When All Else Fails…Pray

Lord God, as the election approaches,
we seek to better understand the issues and concerns that confront our city/state/country, and how the Gospel compels us to respond as faithful citizens in our community.

We ask for eyes that are free from blindness
so that we might see each other as brothers and sisters,
one and equal in dignity, especially those who are victims of abuse and violence, deceit and poverty.

We ask for ears that will hear the cries of children unborn and those abandoned, men and women oppressed because of race or creed, religion or gender.

We ask for minds and hearts that are open to hearing the voice of leaders who will bring us closer to your Kingdom.

We pray for discernment so that we may choose leaders who hear your Word, live your love, and keep in the ways of your truth
as they follow in the steps of Jesus and his Apostles
and guide us to your Kingdom of justice and peace.

We ask this in the name of your Son Jesus Christ and through the power of the Holy Spirit.



Now…go vote.



Source: http://www.usccb.org/prayer-and-worship/prayers-and-devotions/prayers/prayer-before-an-election.cfm


Liar, Liar, Pants on Fire

Thirty seven percent of all statistics are made up.

Believe me?

You shouldn’t. I made that up.

I read an article this weekend about the rise of fake news sites. It seems that in this age of social media, more and more people are simply making up the news and spreading it around. Case in point, one of the characters in the election year tragedy playing out in our country tweeted something this weekend as news. Two hundred and fifty thousand people retweeted it (forwarded the message) or hit the “like” button to show their support.

The problem? The original tweet had no basis in fact. The candidate had simply made it up.

To be fair, both sides use social media to highlight their competitor’s faults and oversell their own version of truth. That’s politics.

But in this hyperpartisan age of campaigning, we would all be wise to do our research before believing what we read or before passing something on.

I suppose turning off the television and ignoring the whole thing is another option.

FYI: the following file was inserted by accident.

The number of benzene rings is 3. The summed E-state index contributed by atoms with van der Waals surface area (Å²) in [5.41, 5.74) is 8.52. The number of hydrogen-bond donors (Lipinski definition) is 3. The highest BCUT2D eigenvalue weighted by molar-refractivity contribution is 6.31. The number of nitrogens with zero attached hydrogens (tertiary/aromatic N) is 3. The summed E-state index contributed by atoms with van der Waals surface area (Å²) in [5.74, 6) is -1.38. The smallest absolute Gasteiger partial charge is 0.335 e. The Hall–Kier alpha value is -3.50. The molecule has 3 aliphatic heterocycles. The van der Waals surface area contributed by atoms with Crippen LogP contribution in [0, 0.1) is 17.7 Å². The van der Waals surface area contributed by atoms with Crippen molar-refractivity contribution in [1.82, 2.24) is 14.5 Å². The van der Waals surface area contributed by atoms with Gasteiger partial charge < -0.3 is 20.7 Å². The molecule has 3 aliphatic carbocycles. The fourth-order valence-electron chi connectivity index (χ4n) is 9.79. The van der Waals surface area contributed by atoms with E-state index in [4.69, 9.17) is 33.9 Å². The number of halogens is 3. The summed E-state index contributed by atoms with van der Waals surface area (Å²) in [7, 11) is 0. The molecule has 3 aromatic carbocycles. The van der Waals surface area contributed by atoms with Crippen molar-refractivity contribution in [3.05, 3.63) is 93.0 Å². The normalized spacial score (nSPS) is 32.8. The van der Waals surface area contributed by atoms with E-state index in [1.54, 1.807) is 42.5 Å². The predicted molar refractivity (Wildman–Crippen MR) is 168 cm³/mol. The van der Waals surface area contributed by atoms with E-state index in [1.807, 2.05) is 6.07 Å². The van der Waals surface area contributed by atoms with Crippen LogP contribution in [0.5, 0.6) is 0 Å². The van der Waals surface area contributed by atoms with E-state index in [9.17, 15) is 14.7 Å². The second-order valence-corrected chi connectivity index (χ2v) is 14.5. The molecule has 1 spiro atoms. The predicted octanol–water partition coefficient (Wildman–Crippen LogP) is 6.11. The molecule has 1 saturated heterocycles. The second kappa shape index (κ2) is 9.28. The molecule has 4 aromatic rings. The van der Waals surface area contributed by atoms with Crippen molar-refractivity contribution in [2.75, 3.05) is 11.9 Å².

Then again, maybe history can teach us.

Two thousand years ago, a weary band of men and women met a man who changed their world. His message was love over hate, forgiveness over revenge, mercy over murder, light over darkness, justice over expediency.

No social media. No Twitter. No Facebook. No Instagram. Just the power of a positive message.

Maybe therein lies the lesson. Seek the Truth where it may be found. Spread the news that renews. Live in a way that shows others we recognize God’s presence so that in our touch, our words, our actions, God may touch, and speak, and act.

Then, perhaps, others may sense God’s presence when we pass by and, seeing us, know with little effort, they catch a glimpse of God.

No online presence is necessary.

Come Holy Spirit, renew the face of the Earth…



Artwork source: http://hoshanarabbah.org



St. Paul and the Election Season

A reading from the letter of St. Paul to the Ephesians

Brothers and sisters:

That means everyone. All of us. No one is excluded.

Be kind to one another, compassionate,

No name calling.

forgiving one another as God has forgiven you in Christ.

Help us, Lord, to understand and forgive – or simply to forgive – to comfort the sorrowful and heal the scars of division.

 Be imitators of God, as beloved children, and live in love,

That doesn’t say, “act like children,” it says imitate God like children do, free of animosity and hatred.

as Christ loved us and handed himself over for us as a sacrificial offering to God for a fragrant aroma.

We may have to suffer for a bit, but offer the suffering up for the needs of others who have less than you, suffer more than you, are more forgotten than you.

Immorality or any impurity or greed must not even be mentioned among you, as is fitting among holy ones,

This may require us to turn off the television.

no obscenity or silly or suggestive talk, which is out of place,

In public or in private. In verbal or electronic form.

but instead, thanksgiving.

You are an ambassador of others. Your needs are secondary. You are running for an office that serves, not saves.

Be sure of this, that no immoral or impure or greedy person,

Oh, Lord give us strength.

that is, an idolater,

Help me form my conscious sincerely.

has any inheritance in the Kingdom of Christ and of God.

Give me courage discern the essential from the merely desirable, the good from the less good, the less good from the bad.

Let no one deceive you with empty arguments,

But doesn’t that cover most of the arguments I hear.